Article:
International Women’s Day – the struggle goes on

Issue 
Tim Gooden: 'Maybe part of the problem is that not enough men are talking about what are often dubbed "women’s issues".'

Another International Women’s Day passes. It’s been 157 years since working women first took to the streets. Back then, thousands of women textile workers marched through the wealthy boroughs of New York, protesting their miserable working conditions.

Then in 1908 on March 8, 40,000 seamstresses went on strike demanding their rights to join unions, receive better wages and vocational training, have a shorter work day, and against child labour. On that day, 129 women workers were burnt to death at the Cotton Textile Factory in Washington Square. The owners had locked them in to force them to remain at work.

Worldwide solidarity campaigns were launched denouncing the workers’ situation. Strikes and factory occupations were held protesting against a practice that revealed so crudely how capitalism has no consideration for human life when its economic interests are at stake.

The campaign didn’t succeed in prosecuting the capitalists responsible for the crime, but March 8 was registered as a highly significant date celebrating the courage of working women.

Every year since those early struggles, women have marched on IWD for better conditions and equality. They have celebrated their gains, just as Geelong's pregressive community did on March 7 at Trades Hall when our annual breakfast attracted nearly 100 women and men.

And great gains have been made. In the late 1960s the law that banned women who married or fell pregnant from working in the public sector and the banks was abolished -- and in the 70s awards were adjusted removing pay rates based on gender.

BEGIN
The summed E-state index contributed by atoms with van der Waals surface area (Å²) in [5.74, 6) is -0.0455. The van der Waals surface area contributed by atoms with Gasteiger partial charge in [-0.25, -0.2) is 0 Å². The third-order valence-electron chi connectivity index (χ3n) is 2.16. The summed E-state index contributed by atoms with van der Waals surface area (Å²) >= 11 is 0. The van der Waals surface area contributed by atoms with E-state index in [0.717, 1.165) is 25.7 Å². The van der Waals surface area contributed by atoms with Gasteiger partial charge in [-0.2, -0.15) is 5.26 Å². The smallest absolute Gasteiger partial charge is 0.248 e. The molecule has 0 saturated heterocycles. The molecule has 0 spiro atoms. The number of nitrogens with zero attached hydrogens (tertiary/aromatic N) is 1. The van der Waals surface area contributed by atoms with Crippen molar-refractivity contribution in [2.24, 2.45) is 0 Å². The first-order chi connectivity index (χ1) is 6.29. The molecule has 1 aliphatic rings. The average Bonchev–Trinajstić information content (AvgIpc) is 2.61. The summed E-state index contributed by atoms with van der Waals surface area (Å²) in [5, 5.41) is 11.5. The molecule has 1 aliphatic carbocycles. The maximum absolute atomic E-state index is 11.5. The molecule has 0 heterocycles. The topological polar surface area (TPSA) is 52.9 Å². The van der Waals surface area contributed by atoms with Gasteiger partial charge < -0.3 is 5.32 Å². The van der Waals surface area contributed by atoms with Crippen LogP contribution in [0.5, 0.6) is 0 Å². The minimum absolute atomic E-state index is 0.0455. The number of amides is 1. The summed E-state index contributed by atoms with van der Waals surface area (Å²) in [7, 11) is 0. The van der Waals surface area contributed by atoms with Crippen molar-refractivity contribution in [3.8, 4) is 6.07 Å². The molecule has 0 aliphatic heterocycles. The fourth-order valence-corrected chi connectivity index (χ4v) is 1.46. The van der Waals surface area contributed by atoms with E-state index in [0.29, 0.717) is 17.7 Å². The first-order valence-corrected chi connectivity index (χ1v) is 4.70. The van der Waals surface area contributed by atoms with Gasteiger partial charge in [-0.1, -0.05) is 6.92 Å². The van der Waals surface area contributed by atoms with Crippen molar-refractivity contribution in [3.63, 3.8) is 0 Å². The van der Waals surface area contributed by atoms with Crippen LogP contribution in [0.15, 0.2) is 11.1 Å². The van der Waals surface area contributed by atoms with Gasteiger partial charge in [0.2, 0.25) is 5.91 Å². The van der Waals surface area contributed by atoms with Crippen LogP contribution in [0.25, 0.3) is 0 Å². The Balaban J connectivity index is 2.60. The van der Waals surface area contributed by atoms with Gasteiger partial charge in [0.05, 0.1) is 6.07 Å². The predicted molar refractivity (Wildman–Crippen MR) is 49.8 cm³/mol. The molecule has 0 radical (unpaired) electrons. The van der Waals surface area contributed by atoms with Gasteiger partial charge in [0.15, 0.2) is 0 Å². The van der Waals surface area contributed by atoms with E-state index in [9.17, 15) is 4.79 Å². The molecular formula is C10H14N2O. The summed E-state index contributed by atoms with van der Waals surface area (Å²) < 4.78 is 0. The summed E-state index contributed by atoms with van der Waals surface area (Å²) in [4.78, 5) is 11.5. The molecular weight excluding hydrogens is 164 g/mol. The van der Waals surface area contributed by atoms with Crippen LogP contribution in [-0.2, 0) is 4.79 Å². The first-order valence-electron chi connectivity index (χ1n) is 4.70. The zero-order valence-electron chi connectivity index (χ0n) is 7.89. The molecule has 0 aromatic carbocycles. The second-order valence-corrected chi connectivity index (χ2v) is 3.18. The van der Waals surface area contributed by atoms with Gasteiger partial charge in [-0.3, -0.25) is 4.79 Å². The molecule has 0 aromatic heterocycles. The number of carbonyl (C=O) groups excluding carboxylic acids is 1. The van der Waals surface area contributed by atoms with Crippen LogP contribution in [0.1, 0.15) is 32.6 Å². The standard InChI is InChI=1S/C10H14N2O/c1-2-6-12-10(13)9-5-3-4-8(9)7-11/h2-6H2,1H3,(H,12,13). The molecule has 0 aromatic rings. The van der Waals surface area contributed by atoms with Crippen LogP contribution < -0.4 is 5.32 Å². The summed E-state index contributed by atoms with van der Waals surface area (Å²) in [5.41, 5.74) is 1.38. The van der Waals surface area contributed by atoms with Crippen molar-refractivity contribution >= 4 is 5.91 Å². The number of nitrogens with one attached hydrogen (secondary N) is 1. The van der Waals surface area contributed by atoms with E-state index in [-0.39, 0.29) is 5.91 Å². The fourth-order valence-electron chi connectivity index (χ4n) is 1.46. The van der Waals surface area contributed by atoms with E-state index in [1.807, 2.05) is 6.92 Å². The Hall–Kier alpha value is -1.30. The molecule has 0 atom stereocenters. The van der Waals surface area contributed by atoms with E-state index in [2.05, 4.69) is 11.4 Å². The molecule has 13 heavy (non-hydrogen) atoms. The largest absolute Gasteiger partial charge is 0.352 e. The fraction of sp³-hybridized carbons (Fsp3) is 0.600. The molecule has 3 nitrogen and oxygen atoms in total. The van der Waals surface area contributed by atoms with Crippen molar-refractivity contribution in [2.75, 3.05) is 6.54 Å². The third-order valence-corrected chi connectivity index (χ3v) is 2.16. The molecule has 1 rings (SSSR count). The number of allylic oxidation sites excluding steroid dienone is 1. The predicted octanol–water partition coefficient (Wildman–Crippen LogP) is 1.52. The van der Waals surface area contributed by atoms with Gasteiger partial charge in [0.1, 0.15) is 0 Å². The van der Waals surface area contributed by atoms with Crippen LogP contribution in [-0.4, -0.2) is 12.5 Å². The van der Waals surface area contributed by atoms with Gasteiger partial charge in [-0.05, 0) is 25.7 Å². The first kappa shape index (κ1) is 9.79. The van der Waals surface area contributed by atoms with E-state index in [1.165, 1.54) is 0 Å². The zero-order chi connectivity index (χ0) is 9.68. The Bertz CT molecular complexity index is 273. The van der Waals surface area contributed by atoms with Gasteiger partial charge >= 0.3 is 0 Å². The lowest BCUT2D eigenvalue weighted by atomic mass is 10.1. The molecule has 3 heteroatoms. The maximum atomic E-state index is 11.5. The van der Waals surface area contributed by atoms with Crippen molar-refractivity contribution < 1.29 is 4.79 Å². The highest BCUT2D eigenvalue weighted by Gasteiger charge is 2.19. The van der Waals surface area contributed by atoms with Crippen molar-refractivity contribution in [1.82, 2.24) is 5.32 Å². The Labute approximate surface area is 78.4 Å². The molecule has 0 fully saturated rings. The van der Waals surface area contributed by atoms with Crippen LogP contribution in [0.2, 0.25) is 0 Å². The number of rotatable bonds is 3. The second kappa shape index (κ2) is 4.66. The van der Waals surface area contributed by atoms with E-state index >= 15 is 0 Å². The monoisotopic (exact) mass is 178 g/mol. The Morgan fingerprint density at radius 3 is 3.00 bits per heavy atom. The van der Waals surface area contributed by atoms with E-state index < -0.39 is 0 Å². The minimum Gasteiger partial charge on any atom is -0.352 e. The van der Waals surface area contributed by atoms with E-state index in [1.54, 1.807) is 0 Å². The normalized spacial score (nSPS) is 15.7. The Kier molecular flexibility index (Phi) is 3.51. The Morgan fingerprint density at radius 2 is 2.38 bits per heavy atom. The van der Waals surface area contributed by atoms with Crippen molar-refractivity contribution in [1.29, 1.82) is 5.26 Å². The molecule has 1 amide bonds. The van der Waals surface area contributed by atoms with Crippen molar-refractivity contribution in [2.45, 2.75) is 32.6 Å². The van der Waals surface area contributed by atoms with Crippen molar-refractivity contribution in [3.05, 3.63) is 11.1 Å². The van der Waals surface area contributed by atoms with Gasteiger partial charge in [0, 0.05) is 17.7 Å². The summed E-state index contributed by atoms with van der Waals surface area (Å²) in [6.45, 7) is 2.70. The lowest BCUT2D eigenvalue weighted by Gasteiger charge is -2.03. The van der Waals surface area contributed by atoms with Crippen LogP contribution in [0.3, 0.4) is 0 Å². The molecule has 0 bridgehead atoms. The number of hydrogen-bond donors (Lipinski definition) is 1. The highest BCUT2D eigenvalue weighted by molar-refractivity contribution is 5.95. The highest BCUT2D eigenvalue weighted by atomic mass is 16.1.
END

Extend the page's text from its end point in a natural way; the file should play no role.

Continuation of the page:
But the gains have not been as great as expected; women still earn up to 64 days less pay a year than men.

Over the past decade, life has been getting much harder for single mothers in Australia. The John Howard government slashed sole-parent income support in 2006 with its “Welfare to Work” measures. Julia Gillard cut it again in late 2012 when, on the same day as her celebrated “anti-misogyny speech”, she announced that 80,000 sole parents would be moved to the lower Newstart benefit.

Both governments exploited prejudice against single mothers to justify their cuts, claiming they were designed to “increase women’s participation in the workforce”. In fact, they have done the opposite, trapping single mothers in poverty and leaving them little time or energy to be part of the workforce.

The Tony Abbott government wants to address the shortage of affordable childcare shortage by exploiting overseas women workers on 457 visas as nannies earning $200 a week. Furthermore, as gender equity goes backwards, this government is ending mandatory reporting of gender equity for employers with more than 100 employees.

It might seem strange to have a man writing about IWD. But the United Nations theme for International Women's Day 2014 is "Equality for Women is Progress for All” and it’s a reminder that what happens to women affects us all.

Maybe part of the problem is that not enough men are talking about what are often dubbed "women’s issues". Men can’t ignore bad policy just because it’s not about them. We need to march together if we are to prevent the status of women going backwards. Any loss in living standards is a loss for us all.

[In memory of Ali Murphy, one of the smartest and nicest women I’ve meet in Geelong. This article originally appeared in the Geelong Advertiser. Tim Gooden is the secretary of the Geelong Trades Hall Council and a member of the Socialist Alliance.]

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